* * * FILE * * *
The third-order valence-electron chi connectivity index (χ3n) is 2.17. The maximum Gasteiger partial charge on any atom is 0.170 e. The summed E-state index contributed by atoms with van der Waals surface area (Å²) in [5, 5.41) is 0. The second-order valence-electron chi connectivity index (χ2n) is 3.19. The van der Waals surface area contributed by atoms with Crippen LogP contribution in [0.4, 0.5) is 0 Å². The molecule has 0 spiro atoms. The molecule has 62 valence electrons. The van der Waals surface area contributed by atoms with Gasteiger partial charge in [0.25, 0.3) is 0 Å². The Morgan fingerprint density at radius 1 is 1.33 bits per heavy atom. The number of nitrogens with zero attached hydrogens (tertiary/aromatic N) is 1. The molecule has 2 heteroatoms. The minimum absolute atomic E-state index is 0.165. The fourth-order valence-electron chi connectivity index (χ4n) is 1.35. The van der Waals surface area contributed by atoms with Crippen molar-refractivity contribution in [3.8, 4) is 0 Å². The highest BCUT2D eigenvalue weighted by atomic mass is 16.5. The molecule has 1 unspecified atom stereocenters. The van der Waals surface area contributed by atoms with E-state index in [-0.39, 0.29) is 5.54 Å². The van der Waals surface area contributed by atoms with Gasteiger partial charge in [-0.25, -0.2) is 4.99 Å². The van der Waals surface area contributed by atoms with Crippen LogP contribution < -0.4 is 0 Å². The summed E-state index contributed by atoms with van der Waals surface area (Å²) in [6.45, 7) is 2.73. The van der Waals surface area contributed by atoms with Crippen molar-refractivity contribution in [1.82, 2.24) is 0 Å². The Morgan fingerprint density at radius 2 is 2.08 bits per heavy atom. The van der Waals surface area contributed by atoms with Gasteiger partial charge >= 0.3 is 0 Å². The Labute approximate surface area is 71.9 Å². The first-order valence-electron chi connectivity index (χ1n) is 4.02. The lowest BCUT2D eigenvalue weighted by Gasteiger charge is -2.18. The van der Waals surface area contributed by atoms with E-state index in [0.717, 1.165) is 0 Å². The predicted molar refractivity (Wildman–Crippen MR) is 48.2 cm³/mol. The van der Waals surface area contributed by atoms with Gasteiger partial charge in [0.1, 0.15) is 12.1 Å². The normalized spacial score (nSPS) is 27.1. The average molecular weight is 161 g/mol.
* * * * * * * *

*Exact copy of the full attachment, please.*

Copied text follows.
The third-order valence-electron chi connectivity index (χ3n) is 2.17. The maximum Gasteiger partial charge on any atom is 0.170 e. The summed E-state index contributed by atoms with van der Waals surface area (Å²) in [5, 5.41) is 0. The second-order valence-electron chi connectivity index (χ2n) is 3.19. The van der Waals surface area contributed by atoms with Crippen LogP contribution in [0.4, 0.5) is 0 Å². The molecule has 0 spiro atoms. The molecule has 62 valence electrons. The van der Waals surface area contributed by atoms with Gasteiger partial charge in [0.25, 0.3) is 0 Å². The Morgan fingerprint density at radius 1 is 1.33 bits per heavy atom. The number of nitrogens with zero attached hydrogens (tertiary/aromatic N) is 1. The molecule has 2 heteroatoms. The minimum absolute atomic E-state index is 0.165. The fourth-order valence-electron chi connectivity index (χ4n) is 1.35. The van der Waals surface area contributed by atoms with Crippen molar-refractivity contribution in [3.8, 4) is 0 Å². The highest BCUT2D eigenvalue weighted by atomic mass is 16.5. The molecule has 1 unspecified atom stereocenters. The van der Waals surface area contributed by atoms with E-state index in [-0.39, 0.29) is 5.54 Å². The van der Waals surface area contributed by atoms with Gasteiger partial charge in [-0.25, -0.2) is 4.99 Å². The van der Waals surface area contributed by atoms with Crippen LogP contribution < -0.4 is 0 Å². The summed E-state index contributed by atoms with van der Waals surface area (Å²) in [6.45, 7) is 2.73. The van der Waals surface area contributed by atoms with Crippen molar-refractivity contribution in [1.82, 2.24) is 0 Å². The Morgan fingerprint density at radius 2 is 2.08 bits per heavy atom. The van der Waals surface area contributed by atoms with Gasteiger partial charge >= 0.3 is 0 Å². The Labute approximate surface area is 71.9 Å². The first-order valence-electron chi connectivity index (χ1n) is 4.02. The lowest BCUT2D eigenvalue weighted by Gasteiger charge is -2.18. The van der Waals surface area contributed by atoms with E-state index in [0.717, 1.165) is 0 Å². The predicted molar refractivity (Wildman–Crippen MR) is 48.2 cm³/mol. The van der Waals surface area contributed by atoms with Gasteiger partial charge in [0.1, 0.15) is 12.1 Å². The normalized spacial score (nSPS) is 27.1. The average molecular weight is 161 g/mol.